Horse Hair Snake Shows Up After All These Years

I saw one the other day. It was swimming in a stream of water after a mid-winter rain near my drive and it looked just like the one I saw back in the days of my childhood out behind the house in our old cedar rain barrel. This time it was a January day instead of a hot summer afternoon around dusky dark when it made its appearance, which I thought was quite unusual. But, there it was, and it was swimming like there was no tomorrow. Yeah, that horse hair snake was just about to tie himself into a knot and I was on hand again, just like when my cousin helped me make one over fifty years ago, to witness the event.
 
The first one I ever saw was back during my youth days in the fifties. It had been a really hot summer and rain had been pretty scarce that year, and my cousin and I were spending a hot late afternoon resting under the maple trees in my grandparent’s yard waiting on supper. Of course, when you put two boys together with nothing to do, sooner or later, and usually sooner, something is going to happen. We were lying there watching a beetle move a leaf in a hole when my cousin asked me, “Have you ever made a snake out of a horse hair?”
 
Thinking he was pulling my leg, I answered, “You may be two years older than me, but I’m smart enough to know you can’t make a snake out of no horse hair.” However, he was two years older than me and I did wonder if maybe he did know how to accomplish this magical feat. Besides, he had already been to school for two years and I wasn’t going to start until the next fall. He did have some book learning, plus his family had one of the first TVs in the area and he had seen a lot of Howdy Doody shows. They were quite educational you know.
 
“How do you make a snake out of a horse hair?” I asked, letting my curiosity get the best of me. While pushing his baseball cap back on his head and with a very intelligent look on his face he said, “Well, first you go find a horse hair. We need a good heavy one and it has to be pretty fresh to make a snake. Then, we put it in grandma’s rain barrel out behind the back porch. Within a day or two, that old horse hair will turn into a little snake that will be so wiggly that it can even tie itself into knots.”
 
I knew I would have to see this and the next thing you know, I was out in the barn lot checking our old horse Doc’s favorite rubbing tree for horsehair. Sure enough, I found several hairs from Doc’s mane and headed to the rain barrel with my cousin to make up a bunch of snakes. When we got there, my cousin had to be the one to put the hair in the barrel because he said I was too little and he had experience in making snakes. I stood back and watched him do his magic as the hair fell from his hands into the dark barrel’s contents. As he closed the lid he said, “Now, come tomorrow around this time, we’ll come back and check it. I bet we will have all kinds of horse hair snakes in this barrel.”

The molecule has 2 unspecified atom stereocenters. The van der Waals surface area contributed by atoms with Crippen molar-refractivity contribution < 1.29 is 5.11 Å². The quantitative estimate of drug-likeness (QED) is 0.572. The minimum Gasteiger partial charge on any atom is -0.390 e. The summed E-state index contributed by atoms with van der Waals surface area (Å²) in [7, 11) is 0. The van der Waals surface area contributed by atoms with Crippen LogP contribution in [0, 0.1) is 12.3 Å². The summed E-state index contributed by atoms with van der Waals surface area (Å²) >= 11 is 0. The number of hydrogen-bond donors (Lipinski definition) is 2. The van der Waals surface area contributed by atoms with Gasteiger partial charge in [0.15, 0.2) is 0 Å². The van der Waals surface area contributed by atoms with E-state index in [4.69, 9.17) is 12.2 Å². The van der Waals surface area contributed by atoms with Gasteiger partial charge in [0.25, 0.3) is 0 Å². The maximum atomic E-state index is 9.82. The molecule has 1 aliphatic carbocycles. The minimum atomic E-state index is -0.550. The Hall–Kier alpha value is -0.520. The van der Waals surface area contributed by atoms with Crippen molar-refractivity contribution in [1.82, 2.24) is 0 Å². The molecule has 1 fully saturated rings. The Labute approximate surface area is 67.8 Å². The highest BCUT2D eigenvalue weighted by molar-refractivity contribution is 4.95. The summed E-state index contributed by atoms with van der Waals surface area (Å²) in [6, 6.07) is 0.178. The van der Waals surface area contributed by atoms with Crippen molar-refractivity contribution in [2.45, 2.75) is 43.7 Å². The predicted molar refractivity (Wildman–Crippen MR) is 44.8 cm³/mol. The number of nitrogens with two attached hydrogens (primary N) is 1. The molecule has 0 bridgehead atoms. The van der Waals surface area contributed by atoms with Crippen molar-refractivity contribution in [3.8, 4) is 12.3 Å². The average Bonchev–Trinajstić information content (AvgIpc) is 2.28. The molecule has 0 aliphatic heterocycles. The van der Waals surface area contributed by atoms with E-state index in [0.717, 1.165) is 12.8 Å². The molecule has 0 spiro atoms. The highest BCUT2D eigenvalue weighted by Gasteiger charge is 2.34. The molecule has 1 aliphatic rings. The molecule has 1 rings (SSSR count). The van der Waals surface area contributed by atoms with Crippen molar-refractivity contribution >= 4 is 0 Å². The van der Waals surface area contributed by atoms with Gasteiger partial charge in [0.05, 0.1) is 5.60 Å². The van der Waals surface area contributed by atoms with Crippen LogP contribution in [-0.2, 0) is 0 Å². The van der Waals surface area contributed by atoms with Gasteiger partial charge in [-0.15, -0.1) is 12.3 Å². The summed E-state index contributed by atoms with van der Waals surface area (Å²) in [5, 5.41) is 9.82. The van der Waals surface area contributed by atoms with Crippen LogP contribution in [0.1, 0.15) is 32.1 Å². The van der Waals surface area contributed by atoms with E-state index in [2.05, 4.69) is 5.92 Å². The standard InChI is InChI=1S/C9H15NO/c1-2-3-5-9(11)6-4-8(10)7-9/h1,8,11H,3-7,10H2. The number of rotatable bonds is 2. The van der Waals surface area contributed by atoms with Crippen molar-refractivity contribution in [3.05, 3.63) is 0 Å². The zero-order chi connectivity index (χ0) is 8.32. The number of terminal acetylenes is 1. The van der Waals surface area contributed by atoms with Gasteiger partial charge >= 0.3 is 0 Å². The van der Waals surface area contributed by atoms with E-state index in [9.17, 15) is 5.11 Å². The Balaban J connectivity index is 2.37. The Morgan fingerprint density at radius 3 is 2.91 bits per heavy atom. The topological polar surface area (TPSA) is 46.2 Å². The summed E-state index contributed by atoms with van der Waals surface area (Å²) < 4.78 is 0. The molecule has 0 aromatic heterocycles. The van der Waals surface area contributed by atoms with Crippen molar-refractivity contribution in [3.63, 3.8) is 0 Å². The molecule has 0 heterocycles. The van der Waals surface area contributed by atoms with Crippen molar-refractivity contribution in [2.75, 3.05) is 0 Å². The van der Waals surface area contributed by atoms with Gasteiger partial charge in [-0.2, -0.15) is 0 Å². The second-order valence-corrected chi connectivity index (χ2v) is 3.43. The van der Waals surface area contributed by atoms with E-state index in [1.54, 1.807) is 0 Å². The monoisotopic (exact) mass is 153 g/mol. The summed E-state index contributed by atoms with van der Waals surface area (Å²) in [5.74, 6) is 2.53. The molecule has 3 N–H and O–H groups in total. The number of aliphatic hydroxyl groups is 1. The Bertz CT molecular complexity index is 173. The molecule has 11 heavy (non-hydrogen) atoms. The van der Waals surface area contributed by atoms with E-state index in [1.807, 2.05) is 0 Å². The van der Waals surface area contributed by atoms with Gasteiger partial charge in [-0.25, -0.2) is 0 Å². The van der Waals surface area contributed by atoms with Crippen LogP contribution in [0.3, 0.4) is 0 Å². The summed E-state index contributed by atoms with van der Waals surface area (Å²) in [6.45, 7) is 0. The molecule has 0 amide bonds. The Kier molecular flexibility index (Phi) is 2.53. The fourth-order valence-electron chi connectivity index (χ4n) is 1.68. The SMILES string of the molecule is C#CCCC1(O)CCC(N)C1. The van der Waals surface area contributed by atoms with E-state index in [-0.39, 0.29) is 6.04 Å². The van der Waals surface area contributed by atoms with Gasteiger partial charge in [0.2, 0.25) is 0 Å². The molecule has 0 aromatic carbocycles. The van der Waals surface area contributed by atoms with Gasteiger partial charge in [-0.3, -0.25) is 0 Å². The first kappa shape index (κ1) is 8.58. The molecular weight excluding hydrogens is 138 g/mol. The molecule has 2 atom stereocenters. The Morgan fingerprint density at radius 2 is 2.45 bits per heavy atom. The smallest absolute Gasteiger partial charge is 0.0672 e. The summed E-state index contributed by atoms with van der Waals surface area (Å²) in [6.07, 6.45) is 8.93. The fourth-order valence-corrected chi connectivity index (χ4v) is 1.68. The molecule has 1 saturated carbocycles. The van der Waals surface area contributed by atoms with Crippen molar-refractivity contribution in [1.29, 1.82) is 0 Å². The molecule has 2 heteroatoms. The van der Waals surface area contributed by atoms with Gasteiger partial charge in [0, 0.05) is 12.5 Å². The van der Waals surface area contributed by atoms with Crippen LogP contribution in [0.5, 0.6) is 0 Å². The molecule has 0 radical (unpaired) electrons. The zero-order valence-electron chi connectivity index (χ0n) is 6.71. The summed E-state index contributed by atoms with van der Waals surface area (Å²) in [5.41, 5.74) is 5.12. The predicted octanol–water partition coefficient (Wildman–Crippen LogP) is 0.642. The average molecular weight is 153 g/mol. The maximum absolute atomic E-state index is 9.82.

The next day, I could hardly wait until the day turned into dusky dark so I could check the progress of our snake crop. In fact, several times during the day I went by the barrel, but Cousin usually was watching me and he didn’t want me to bother the snakes as they grew from ole Doc’s horse hair.
 
Finally the time came to look in the barrel. Cousin found a Coca Cola case on the back porch for me to stand on so I could get a better look down into the rain barrel’s dark waters. He had borrowed his daddy’s coon hunting light that hung on the nail near their back door so we could see the snakes
better. Cousin was two years older you know, so he knew what he was doing.
 
As I looked into the barrel with that six-cell flashlight I could not believe my eyes. There in the dark
water were skinny long snakes swimming crazily all over the water. They were the size of dynamite wire and had little bitty dark heads. Some had even tied themselves into knots just like Cousin had predicted. He had accomplished the impossible and truly turned horse hair into snakes!
 
In later years I did learn that Cousin was not that magical, but knew the horse hair snakes were already in the barrel and that they were not really snakes, but instead, a parasite worm. It seems they got the name horse hair from in days past when horses were the main form of transportation and horse troughs were common. It was quite normal to see horse hair in the troughs and occasionally an infected insect, which the parasite lives off of, would drown in the trough and an adult worm would emerge. The worms do look like long hairs with a head and some folks assumed the horse hairs came to life.
 
The other day was the first time I had seen one since those days of the rain barrel and it brought back the memory of a hot day when two cousins decided to make snakes. Oh, if life was only that innocent today.